Bright idea puts a firm grip on leader


November 04, 2001|By CANDUS THOMSON

Things Ye Olde Outdoors Writer wishes she had been born with:

Tall genes.

Eyes in the back of her head.

Better judgment.

Another pair of hands for fishing chores.

Joe Neyman can't do anything about the first three, but he's come up with a patented solution for No. 4. And the best part is that his Clip-It Leader Holder costs under $5 - and it works.

Can you say, "Christmas stocking stuffer?"

Neyman, a retired mechanical contractor, has plenty of time for fishing in the Chesapeake Bay. But he often has to troll it alone because his friends are still punching a clock.

Last fall, he was fishing "The Hill," off Kent Island, when he decided to try another spot. He brought in his lines and carefully stretched each rig's 30 feet of leader out on the deck to avoid building a bird's nest of tangles.

It didn't work. By the time he got to his next fishing spot, only a first mate named Houdini could have unsnarled the mess.

Possessing an analytical mind, Neyman figured there had to be a better way to secure leaders.

When he got ashore, he went straight to the hardware store for some tongue depressors and glue. In no time, he had fashioned a simple leader holder.

But that, he is finding, was the easy part. Getting from wooden sticks and glue to a packaged product for the retail market has proven to be much harder.

"He walked in the door and showed us a mockup and asked if we'd be interested in it," recalls Dee Taylor at T.G. Tochterman and Sons in Baltimore. "We said we would, but we wanted to see a prototype. Then we didn't hear from him for a year."

Neyman, who lives year-round on his 35-foot boat, Margaritaville, at Kent Island, spent the winter warming himself by space heaters and burning up the phone lines.

First, he had to find someone to build a plastic prototype of the Clip-It. Four months, eight variations and $10,000 in expenses later, Neyman had what he wanted.

But would others like it?

"He came in here holding it up and grinning ear to ear," said Taylor. "We liked it and liked him, too. We said we'd stock it."

The next step was researching whether someone already held a patent on a similar device. After getting a green light from his attorney, Neyman had to find a mold maker and manufacturer. Then a packager. Baltimore firms got both jobs.

"I know nothing about plastics, nothing about manufacturing and each lesson has cost me money," said the 60-year-old who has invested his retirement money in his invention. "I don't want to make a fortune. I just want to make a living."

Finally, Neyman got 24,000 bright-green Clip-Its to sell. Unfortunately, the concept-to-fruition period was longer than he expected. Now he's beyond most of Maryland's prime trolling time, slowing his marketing push.

"I know you have to crawl before you walk, but I'm ready to run," he says.

And the Clip-It is ready for prime time.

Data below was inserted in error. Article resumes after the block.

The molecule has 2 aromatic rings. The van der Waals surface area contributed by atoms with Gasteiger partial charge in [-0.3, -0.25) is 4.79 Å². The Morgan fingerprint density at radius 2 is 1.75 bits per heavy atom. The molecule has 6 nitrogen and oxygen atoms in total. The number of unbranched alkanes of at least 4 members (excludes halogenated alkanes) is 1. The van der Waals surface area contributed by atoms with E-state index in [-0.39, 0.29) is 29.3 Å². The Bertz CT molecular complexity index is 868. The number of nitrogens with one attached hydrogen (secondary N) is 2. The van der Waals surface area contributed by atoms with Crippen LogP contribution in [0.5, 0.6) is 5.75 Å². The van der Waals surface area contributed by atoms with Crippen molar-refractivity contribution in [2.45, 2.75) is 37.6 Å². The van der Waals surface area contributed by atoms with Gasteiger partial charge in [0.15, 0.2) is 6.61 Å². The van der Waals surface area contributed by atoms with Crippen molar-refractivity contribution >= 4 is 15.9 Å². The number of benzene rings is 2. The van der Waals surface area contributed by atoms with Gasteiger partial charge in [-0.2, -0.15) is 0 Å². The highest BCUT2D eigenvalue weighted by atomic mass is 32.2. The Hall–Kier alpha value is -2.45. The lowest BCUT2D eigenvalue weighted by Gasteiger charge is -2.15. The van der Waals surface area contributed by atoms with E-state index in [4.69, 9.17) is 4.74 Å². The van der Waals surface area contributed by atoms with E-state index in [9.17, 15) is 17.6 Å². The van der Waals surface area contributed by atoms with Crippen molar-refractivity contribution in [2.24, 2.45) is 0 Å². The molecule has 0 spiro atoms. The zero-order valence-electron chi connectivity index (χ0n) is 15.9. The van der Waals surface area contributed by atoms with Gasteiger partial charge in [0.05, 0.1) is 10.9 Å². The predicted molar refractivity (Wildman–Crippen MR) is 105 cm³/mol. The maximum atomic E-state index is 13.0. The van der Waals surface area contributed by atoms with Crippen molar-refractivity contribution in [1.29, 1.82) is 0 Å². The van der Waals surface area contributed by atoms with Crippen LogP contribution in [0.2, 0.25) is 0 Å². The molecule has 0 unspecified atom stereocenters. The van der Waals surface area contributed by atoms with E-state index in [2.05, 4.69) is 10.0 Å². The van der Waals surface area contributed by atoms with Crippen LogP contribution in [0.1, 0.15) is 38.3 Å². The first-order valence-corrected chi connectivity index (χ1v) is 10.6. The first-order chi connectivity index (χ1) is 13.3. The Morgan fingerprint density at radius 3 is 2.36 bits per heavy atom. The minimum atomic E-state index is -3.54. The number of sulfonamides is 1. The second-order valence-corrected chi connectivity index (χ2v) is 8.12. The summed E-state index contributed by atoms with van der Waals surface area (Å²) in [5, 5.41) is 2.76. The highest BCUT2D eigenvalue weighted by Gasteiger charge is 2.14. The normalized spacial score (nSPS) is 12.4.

The gizmo - slightly smaller than a dollar bill - is straightforward, has no moving parts and is darn near indestructible. I backed over one with my pickup truck and it didn't crack.

Anglers wind their leader around the Clip-It spool and tuck the end into one of the gadget's little indentations to keep it from unraveling.

I tried to make a Clip-It loosen its grip. First, I drove down I-97 at 65 mph while holding a fully loaded Clip-It out the window. Then I put Clip-It in the washing machine and ran it on the heavy-duty cycle. The little devil just wouldn't come undone.

The Clip-It attaches to the rod with four plastic clips that can accommodate rods from half-inch to three-quarter-inch in diameter. It can be used to hold leader while changing fishing spots or as a storage spool.

And during trophy rockfish season, when the Beasts of the East can snap a leader, an angler can have a spare rigged up and ready to go.

"I've given out hundreds of them. What I'm hoping is that word of mouth develops and people will be drawn to the effectiveness and the price," Neyman says.

Luckily, some local merchants know a good product when they see one. BoatUS stores have agreed to stock them. Steve Dunn at Island Fishing and Hunting in Chester is on board, too. So is Charlie Ebersberger, the main man at Angler's Sports Center on U.S. 50.

"I think it's a great idea," says Ebersberger. "They'll be a perfect spring thing."

At Tochterman's, Taylor sees the same thing I do (bless her heart): "They're nifty little things," she says. "They'll be perfect stocking stuffers."

Armed with his invention, Neyman will be making a swing through Florida, where the trolling season is longer, to see if he can drum up some business to tide him over until spring.

You can contact Neyman through his Web site: Or call him at 410-643-5002.

Deer me

Each year, he gets asked. Each year he says he hates it. But each year, Doug Hotton fearlessly predicts how many deer will be shot during Maryland's season.

"I'm a farm boy, and that's like asking a farmer in spring how many bushels of corn he's going to grow," protests the state's deer program manager.

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